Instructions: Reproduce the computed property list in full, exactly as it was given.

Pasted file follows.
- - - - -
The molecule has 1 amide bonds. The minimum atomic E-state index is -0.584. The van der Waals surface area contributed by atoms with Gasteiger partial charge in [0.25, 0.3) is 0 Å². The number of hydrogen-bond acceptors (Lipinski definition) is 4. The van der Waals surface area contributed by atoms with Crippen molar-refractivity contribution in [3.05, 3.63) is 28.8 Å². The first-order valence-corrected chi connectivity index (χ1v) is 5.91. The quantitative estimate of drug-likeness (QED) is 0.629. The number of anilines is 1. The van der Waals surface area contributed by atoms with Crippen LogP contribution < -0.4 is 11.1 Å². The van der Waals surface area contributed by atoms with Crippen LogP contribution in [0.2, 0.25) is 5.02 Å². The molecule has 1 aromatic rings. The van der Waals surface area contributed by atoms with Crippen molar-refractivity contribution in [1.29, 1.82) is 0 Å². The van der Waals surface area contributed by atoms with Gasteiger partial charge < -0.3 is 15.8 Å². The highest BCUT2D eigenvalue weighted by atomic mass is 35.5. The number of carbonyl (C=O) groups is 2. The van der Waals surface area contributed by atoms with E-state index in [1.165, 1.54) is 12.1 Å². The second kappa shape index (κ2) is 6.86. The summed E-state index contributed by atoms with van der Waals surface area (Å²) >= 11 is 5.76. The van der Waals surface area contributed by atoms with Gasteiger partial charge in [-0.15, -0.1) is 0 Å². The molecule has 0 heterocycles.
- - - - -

The molecule has 1 amide bonds. The minimum atomic E-state index is -0.584. The van der Waals surface area contributed by atoms with Gasteiger partial charge in [0.25, 0.3) is 0 Å². The number of hydrogen-bond acceptors (Lipinski definition) is 4. The van der Waals surface area contributed by atoms with Crippen molar-refractivity contribution in [3.05, 3.63) is 28.8 Å². The first-order valence-corrected chi connectivity index (χ1v) is 5.91. The quantitative estimate of drug-likeness (QED) is 0.629. The number of anilines is 1. The van der Waals surface area contributed by atoms with Crippen LogP contribution < -0.4 is 11.1 Å². The van der Waals surface area contributed by atoms with Crippen LogP contribution in [0.2, 0.25) is 5.02 Å². The molecule has 1 aromatic rings. The van der Waals surface area contributed by atoms with Crippen molar-refractivity contribution in [1.29, 1.82) is 0 Å². The van der Waals surface area contributed by atoms with Gasteiger partial charge < -0.3 is 15.8 Å². The highest BCUT2D eigenvalue weighted by atomic mass is 35.5. The number of carbonyl (C=O) groups is 2. The van der Waals surface area contributed by atoms with E-state index in [1.165, 1.54) is 12.1 Å². The second kappa shape index (κ2) is 6.86. The summed E-state index contributed by atoms with van der Waals surface area (Å²) >= 11 is 5.76. The van der Waals surface area contributed by atoms with Gasteiger partial charge in [-0.15, -0.1) is 0 Å². The molecule has 0 heterocycles.